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From the social glass, he grew to be a drunkard—but soft, I meant not to use so harsh a term-he never quarreled with his neighbors, and was uniformly kind to his wife. Sarah still remained with them, waiting on and toiling for her mistress, now taking in any kind of work to eke out a living, for they were very poor. But Phillis had gone out to Como hori be very poorith service, sharing her wages with her former mistress, who,
m s although she might have been most indulgent, had never been very judicious. In her house these girls had grown to womanhood, and learned-never a thing but to work, and for this even, they were indebted to Renee, their mother.
It was winter. Major Peter, now with neither carriage or horse, or means to hire or pay for a conveyance, walked daily to the little village for his “dram," often returning late in the evening, with feeble and tottering steps. One evening he had not returned—it was growing late, the fire was low, and Sarah put her mistress to bed, for she was now an imbecile old woman-and went herself, and was in a moment fast asleep.
A part of their large house had been rented to an old man and his wife. The man was temperate, hale, and an early riser, and in the morning the Major was found by this old man, just beyond the garden, half way across the little lawn, dead-frozen !
He was lying in the little footpath leading across the lawn to the garden gate, within sight, within call of the house. He was enfeebled by intemperance, stupefied, and fell to rise no more.
There were two sincere mourners for this poor man-Sarah, and his little grand-daughter Agnes, a little girl whose mother, (their oldest child) dying, left her helpless babe to the old people. Agnes was a sweet tempered, fair, intelligent and active little girl, and had grown up with Sarah, who had taught her all her own household ways, and their united effort had kept their aged parents in a measure of comfort.
But Mistress Polly had wealthy relatives, who might have
given her some aid—instead, however, they very scrupu: lously avoided all inquiries into her domestic affairs. Time sped on, nor waited for their liberality; at last the feeble old lady was gathered to her ancestors, and Sarah was told that she could "leave,” the relatives would look after the "effects, and send Agnes to school, “ at their own cost."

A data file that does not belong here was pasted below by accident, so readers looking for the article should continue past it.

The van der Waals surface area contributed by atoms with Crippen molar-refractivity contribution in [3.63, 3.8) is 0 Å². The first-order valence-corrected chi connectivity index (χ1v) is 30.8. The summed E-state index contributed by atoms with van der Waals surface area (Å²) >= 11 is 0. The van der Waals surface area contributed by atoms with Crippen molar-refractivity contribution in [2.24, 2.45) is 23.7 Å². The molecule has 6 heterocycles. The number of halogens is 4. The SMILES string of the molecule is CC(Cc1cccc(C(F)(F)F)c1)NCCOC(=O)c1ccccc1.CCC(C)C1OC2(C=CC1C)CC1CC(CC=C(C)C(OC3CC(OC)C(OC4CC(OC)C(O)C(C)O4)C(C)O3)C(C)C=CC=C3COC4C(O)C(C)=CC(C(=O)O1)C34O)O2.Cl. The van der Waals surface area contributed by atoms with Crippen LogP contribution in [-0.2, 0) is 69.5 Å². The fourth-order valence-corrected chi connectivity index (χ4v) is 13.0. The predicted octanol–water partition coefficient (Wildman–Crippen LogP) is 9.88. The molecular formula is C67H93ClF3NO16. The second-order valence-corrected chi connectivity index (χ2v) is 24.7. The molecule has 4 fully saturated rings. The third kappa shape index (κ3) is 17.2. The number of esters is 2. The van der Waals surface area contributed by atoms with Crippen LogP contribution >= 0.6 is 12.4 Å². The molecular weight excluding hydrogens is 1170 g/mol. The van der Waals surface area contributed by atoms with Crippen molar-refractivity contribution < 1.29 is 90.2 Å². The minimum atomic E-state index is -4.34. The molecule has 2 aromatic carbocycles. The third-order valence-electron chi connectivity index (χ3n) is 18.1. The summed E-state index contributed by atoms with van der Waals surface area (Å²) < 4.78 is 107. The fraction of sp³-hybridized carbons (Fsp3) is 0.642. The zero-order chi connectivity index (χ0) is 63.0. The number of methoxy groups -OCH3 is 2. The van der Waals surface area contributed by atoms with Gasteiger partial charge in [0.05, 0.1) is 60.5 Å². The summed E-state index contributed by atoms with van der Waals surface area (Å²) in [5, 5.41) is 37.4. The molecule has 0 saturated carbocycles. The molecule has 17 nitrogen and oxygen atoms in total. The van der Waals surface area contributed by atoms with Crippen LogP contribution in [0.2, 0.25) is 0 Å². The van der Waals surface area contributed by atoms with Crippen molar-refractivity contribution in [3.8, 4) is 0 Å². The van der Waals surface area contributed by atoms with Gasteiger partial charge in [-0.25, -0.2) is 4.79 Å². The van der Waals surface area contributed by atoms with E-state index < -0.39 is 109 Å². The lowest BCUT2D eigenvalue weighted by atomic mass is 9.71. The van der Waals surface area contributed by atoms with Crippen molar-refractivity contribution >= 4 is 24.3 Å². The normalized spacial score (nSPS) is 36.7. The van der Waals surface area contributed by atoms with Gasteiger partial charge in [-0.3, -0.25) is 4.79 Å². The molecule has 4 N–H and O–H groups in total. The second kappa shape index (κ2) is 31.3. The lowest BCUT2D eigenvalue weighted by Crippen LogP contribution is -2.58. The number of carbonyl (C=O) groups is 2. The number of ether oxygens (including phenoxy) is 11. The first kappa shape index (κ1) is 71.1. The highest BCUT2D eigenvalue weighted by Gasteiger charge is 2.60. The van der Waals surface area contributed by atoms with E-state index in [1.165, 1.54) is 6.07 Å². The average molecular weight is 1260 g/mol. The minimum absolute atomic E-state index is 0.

So, pretty Agnes went--but to a “free school," and paid her own board by her active, industrious little ways.
And aunt Frances was only too glad to take Sarah into her house--she was exactly the person desired at dear, genial and much loved Umberhurst.
Belle and Haidee were in ecstacies. And Sarah soon loved these “delightful little ladies," as she called them, for she felt that they regarded her with sincere good will.
“Dearest aunt Frances,” Haidee said, "you should have been a queen, for you evince royal tastes. You have such handsome people about you, and this is an infallible sign of high birth."
“ This is truly most agreeable, my dear,” aunt Frances answered, “and we must also strive to have good people about us, and people must be made and kept good, by watchful care, and judicious treatment. Do you not think so, little dear ?"
“I could not fail to think so, after what I have seen here and at Glenelvan. When I am older and wiser, I hope I shall be like you and aunt Annie."
“Thank you, pet. I feel that you will be good, even though you should not be like either Annie or me.”
Belle and Haidee wrote a line, or rode over to Glenelvan every day, sometimes taking Sarah with them. I was glad to see the latter now looking so happy, as I had previously seen her, on her brief visits to Phillis, looking worn, and anxious. Now her cheeks were bright with blushes, and her lips with grateful smiles. She had been kind and faithful to her old mistress, and now she had found good and true friends.
I had duties and occupations of varied interest to me, yet, amid them all, came mournfully the memory of an early friend and playmate, the young, orphaned Albertine. My father was pleased that I had taken a fancy to drive out to the wild old place, as offering another and newer object to me for amusement. He much feared I should be growing dull.